Give the trauma patient what they bleed, when and where they need it: establishing a comprehensive regional system of resuscitation based on patient need utilizing cold-stored, low-titer O+ whole blood

Caroline S. Zhu, Douglas M. Pokorny, Brian J. Eastridge, Susannah E. Nicholson, Eric Epley, Jason Forcum, Tasia Long, David Miramontes, Randall Schaefer, Michael Shiels, Ronald M. Stewart, Michael Stringfellow, Rena Summers, Christopher J. Winckler, Donald H. Jenkins

Research output: Contribution to journalArticlepeer-review

29 Scopus citations

Abstract

BACKGROUND: Despite countless advancements in trauma care a survivability gap still exists in the prehospital setting. Military studies clearly identify hemorrhage as the leading cause of potentially survivable prehospital death. Shifting resuscitation from the hospital to the point of injury has shown great promise in decreasing mortality among the severely injured. MATERIALS AND METHODS: Our regional trauma network (Southwest Texas Regional Advisory Council) developed and implemented a multiphased approach toward facilitating remote damage control resuscitation. This approach required placing low-titer O+ whole blood (LTO+ WB) at helicopter emergency medical service bases, transitioning hospital-based trauma resuscitation from component therapy to the use of whole blood, modifying select ground-based units to carry and administer whole blood at the scene of an accident, and altering the practices of our blood bank to support our new initiative. In addition, we had to provide information and training to an entire large urban emergency medical system regarding changes in policy. RESULTS: Through a thorough, structured program we were able to successfully implement point-of-injury resuscitation with LTO+ WB. Preliminary evaluation of our first 25 patients has shown a marked decrease in mortality compared to our historic rate using component therapy or crystalloid solutions. Additionally, we have had zero transfusion reactions or seroconversions. CONCLUSION: Transfusion at the scene within minutes of injury has the potential to save lives. As our utilization expands to our outlying network we expect to see a continued decrease in mortality among significantly injured trauma patients.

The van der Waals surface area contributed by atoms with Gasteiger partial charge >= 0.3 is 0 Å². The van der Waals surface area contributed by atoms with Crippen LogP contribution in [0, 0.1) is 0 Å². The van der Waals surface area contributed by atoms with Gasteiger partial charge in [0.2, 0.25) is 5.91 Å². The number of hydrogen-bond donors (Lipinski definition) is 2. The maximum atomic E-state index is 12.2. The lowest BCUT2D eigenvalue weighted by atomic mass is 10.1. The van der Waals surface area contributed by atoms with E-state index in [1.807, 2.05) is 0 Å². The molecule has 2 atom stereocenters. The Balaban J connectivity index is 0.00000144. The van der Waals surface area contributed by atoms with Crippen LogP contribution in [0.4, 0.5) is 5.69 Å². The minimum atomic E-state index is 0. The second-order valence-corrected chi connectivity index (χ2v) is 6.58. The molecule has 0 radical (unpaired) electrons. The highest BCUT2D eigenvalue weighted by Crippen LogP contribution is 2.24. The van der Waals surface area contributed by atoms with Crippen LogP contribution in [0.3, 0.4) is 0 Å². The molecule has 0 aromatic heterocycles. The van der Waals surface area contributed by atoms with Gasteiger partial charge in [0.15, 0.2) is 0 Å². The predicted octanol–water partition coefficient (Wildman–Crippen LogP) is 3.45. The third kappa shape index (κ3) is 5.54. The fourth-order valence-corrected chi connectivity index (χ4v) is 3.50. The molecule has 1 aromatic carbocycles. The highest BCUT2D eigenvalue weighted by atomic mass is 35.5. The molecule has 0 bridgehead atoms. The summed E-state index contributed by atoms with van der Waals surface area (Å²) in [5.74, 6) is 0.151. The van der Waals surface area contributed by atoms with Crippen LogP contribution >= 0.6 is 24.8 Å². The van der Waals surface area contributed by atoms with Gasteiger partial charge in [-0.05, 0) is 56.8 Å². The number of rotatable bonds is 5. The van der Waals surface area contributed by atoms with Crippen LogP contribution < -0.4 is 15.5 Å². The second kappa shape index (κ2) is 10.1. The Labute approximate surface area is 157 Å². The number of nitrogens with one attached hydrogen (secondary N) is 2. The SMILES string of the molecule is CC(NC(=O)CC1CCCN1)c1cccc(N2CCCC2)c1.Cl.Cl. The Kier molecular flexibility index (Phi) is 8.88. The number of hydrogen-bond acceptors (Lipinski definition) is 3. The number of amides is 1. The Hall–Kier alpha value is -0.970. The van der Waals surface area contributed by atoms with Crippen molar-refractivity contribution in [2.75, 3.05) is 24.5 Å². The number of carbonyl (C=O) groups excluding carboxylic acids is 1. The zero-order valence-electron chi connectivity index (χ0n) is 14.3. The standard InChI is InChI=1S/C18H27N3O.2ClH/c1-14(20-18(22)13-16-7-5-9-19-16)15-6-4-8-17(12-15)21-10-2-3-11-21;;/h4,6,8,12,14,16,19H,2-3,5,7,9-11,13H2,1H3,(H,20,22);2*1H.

Original languageEnglish (US)
Pages (from-to)1429-1438
Number of pages10
JournalTransfusion
Volume59
Issue numberS2
DOIs
StatePublished - Apr 2019

ASJC Scopus subject areas

  • Immunology and Allergy
  • Immunology
  • Hematology

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